The Last Mile And California Prison Launch Revolutionary Laptop Program For Incarcerated Persons To Accelerate In-Prison Tech Education

SAN FRANCISCO – The Last Mile (TLM), in partnership with California Department of Corrections and Rehabilitation and the California Prison Industry Authority (CALPIA) today announced the launch of an innovative pilot that allows students to use laptops in their housing units. The program is the first of its kind in the United States, providing students with a mobile piece of technology that they carry daily between their disconnected housing units and the TLM classroom.

A pilot of the program at Pelican Bay State Prison (PBSP) allows incarcerated students enrolled in the TLM Technology Training Program to take their device from the classroom back to their housing units. The increased access will enable students to increase their coding interactions and studying time. Currently, at PBSP, there are 12 participants in the TLM/CALPIA Code.7370 Web Development Program.


“Introducing laptops as educational tools into the prison environment is a monumental step in the direction of bringing modern and equitable educational opportunities to incarcerated people across the U.S.,” said TLM Chief Program Officer, Syd Heller. “TLM is proud to be paving the way and demonstrating a proof of concept of how laptops can provide scalable and responsive programming for millions of people, who currently have little to no access to computers. TLM is actively looking to expand this program across all of our classrooms and partnerships.”

Brant Choate, the Director of CDCR’s Department of Rehabilitative Programs said the pilot is an important first step. “The innovations and pioneering efforts of The Last Mile will help CDCR expand educational opportunities to more CDCR residents. The Last Mile’s Chromebook project will extend learning beyond the classroom into the evenings, weekends and holidays.”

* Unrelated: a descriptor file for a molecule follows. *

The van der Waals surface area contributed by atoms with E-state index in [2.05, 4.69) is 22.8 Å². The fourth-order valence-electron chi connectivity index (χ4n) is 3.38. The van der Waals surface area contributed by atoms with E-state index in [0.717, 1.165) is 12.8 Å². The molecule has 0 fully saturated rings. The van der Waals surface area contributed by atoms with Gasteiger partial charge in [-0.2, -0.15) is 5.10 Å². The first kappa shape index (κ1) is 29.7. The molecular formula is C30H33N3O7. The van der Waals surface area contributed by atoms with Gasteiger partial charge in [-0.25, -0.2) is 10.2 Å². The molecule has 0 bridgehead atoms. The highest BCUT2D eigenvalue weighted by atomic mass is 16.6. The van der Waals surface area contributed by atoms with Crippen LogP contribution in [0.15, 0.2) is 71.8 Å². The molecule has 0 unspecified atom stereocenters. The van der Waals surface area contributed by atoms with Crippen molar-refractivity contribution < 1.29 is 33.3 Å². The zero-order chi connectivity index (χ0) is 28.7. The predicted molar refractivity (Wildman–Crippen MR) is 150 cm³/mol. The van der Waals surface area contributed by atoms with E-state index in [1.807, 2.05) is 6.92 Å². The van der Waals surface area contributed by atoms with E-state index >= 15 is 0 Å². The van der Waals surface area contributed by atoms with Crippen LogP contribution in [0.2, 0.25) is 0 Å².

TLM’s Web Development Program is a technology-based career technical education (CTE) program run as a partnership between CALPIA, technology business community professionals, and the non-profit organization, Turn2U Inc.. TLM’s Platform as a Service and in-house curriculum includes basic computer skills, computer coding and software engineering instruction, website and web application design, and professional development and soft skills all within the secure TLM ecosystem and without access to the internet. The TLM curriculum teaches HTML, CSS, JavaScript, React, Node, Express, MongoDB, MySQL, Git source control, as well as soft skills and professional readiness. The program consists of 2 courses and takes a year to complete. Incarcerated individuals obtain milestone credits for completion of each course.

The laptops are not able to access the internet. All activities are monitored for safety and security.

PBSP opened in 1989 as a maximum-security institution but has since transitioned to providing housing for medium- and minimum-security incarcerated people. The TLM Web Development Program is one of several rehabilitative options offered.

“We have worked to transform this facility, inside and out,” said PBSP Warden James Richardson. “There are gardens and murals, a new recreation yard, and classrooms under construction. Stakeholders like The Last Mile and PIA brought in many new programs. This has now become a place where people, including lifers, can work on their rehabilitation and toward release.”